The process of compaction and cementation is known as lithification. Some common types of sedimentary rocks are limestone, shale, and sandstone. Gypsum represents a sedimentary rock precipitated from solution. Fossil fuels such as coal and oil shale are sedimentary rocks formed from organic matter.
Metamorphic rocks are formed when solid igneous, sedimentary or metamorphic rocks change in response to elevated temperature and pressure and/or chemically active fluids. This alteration usually occurs subsurface. It may involve a change in texture (recrystallization), a change in mineralogy or both. Marble is a metamorphosed form of limestone, while slate is transformed shale. Anthracite is a metamorphic form of coal.
The rock cycle illustrates connections between the earth's internal and external processes and how the three basic rock groups are related to one another. Internal processes include melting and metamorphism due to elevated temperature and pressure. Convective currents in the mantle keep the crust in constant motion (plate tectonics). Buried rocks are brought to the surface (uplift), and surface rocks and sediments are transported to the upper mantle region (subduction).
Two important external processes in the rock cycle are weathering and erosion. Weathering is the process by which rock materials are broken down into smaller pieces and/or chemically changed. Once rock materials are broken down into smaller pieces, they can be transported elsewhere in a process called erosion. The main vehicle of erosion is moving water, but wind and glaciers can also erode rock.
Soil is one of the earth's most precious and delicate resources. Its formation involves the weathering of parent materials (e.g., rocks) and biological activity. Soil has four principal components: water, eroded inorganic parent material, air, and organic matter (e.g., living and decaying organisms).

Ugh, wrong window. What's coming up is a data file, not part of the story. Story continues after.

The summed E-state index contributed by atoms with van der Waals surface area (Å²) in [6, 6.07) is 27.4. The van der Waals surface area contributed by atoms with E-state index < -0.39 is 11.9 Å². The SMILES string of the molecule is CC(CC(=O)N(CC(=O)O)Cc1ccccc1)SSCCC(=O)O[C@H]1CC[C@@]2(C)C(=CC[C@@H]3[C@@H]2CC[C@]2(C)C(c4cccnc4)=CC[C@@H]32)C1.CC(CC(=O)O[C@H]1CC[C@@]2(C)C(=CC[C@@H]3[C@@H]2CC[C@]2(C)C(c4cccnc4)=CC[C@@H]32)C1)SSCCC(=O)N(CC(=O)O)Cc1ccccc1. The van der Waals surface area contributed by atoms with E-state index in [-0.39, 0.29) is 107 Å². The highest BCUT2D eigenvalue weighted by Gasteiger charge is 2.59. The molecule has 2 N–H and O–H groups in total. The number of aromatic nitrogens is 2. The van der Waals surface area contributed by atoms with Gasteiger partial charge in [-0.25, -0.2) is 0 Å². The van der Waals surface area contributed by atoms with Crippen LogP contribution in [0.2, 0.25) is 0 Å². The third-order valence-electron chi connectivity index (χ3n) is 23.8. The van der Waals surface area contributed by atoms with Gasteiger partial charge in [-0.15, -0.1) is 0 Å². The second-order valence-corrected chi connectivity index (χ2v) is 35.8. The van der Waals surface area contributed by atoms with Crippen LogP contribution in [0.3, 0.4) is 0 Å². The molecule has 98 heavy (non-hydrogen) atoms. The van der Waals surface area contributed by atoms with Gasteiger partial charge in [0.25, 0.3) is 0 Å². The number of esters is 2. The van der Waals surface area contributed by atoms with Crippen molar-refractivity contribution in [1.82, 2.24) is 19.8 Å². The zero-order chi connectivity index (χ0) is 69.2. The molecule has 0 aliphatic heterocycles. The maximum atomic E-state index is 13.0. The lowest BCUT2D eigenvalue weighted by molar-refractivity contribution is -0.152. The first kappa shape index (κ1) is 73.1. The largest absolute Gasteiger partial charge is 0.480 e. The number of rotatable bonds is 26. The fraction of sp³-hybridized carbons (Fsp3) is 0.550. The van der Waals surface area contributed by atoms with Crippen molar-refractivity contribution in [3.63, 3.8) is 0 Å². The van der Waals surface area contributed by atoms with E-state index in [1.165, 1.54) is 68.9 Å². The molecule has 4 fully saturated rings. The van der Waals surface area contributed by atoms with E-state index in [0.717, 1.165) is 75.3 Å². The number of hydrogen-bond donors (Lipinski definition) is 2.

Soil formation begins with unconsolidated materials that are the products of weathering. These materials may be transported to the location of soil formation by processes such as wind or water, or may result from the weathering of underlying bedrock. The weathering process involves the disintegration and decomposition of the rock. It can be physical (e.g., water seeping into rock cracks and then freezing) or chemical (e.g., dissolution of minerals by acid rain). Physical processes are more prevalent in cold and dry climates, while chemical processes are more prevalent in warm or moist climates.
Soil materials tend to move vertically in the formation environment. Organic materials (e.g., leaf litter) and sediments can be added, while other materials (e.g., minerals) can be lost due to erosion and leaching. Living organisms (e.g., bacteria, fungi, worms, and insects) also become incorporated into the developing soil.
The living component of the soil breaks down other organic materials to release their nutrients (e.g., nitrogen, potassium and phosphorous). The nutrients are then used and recycled by growing plants and other organisms. This recycling of nutrients helps create and maintain a viable soil.
Several factors influence soil formation including: climate, parent material, biologic organisms, topography and time. The climate of an area (precipitation and temperature) may be the most important factor in soil formation. Temperature affects the rates of chemical reactions and rainfall affects soil pH and leaching. Parent material or bedrock varies from region to region and can affect the texture and pH of soils. Vegetation type affects the rate at which nutrients in the soil are recycled, the type and amount of organic matter in the soil, soil erosion, and the types and numbers of micro-organisms living in the soil.
Humans can also have a profound effect on soils through such activities as plowing, irrigating and mining. The topography of a region affects rainfall runoff, erosion and solar energy intake. Soil formation is a continuous process. Soils change with time as factors such as organic matter input and mineral content change. The process of making a soil suitable for use by humans can take tens of thousands of years. Unfortunately, the destruction of that soil can occur in a few short generations.
- Principles of Environmental Science: Inquiry & Application (McGraw-Hill)
- Chapter 11: 259 - 264, 271 - 276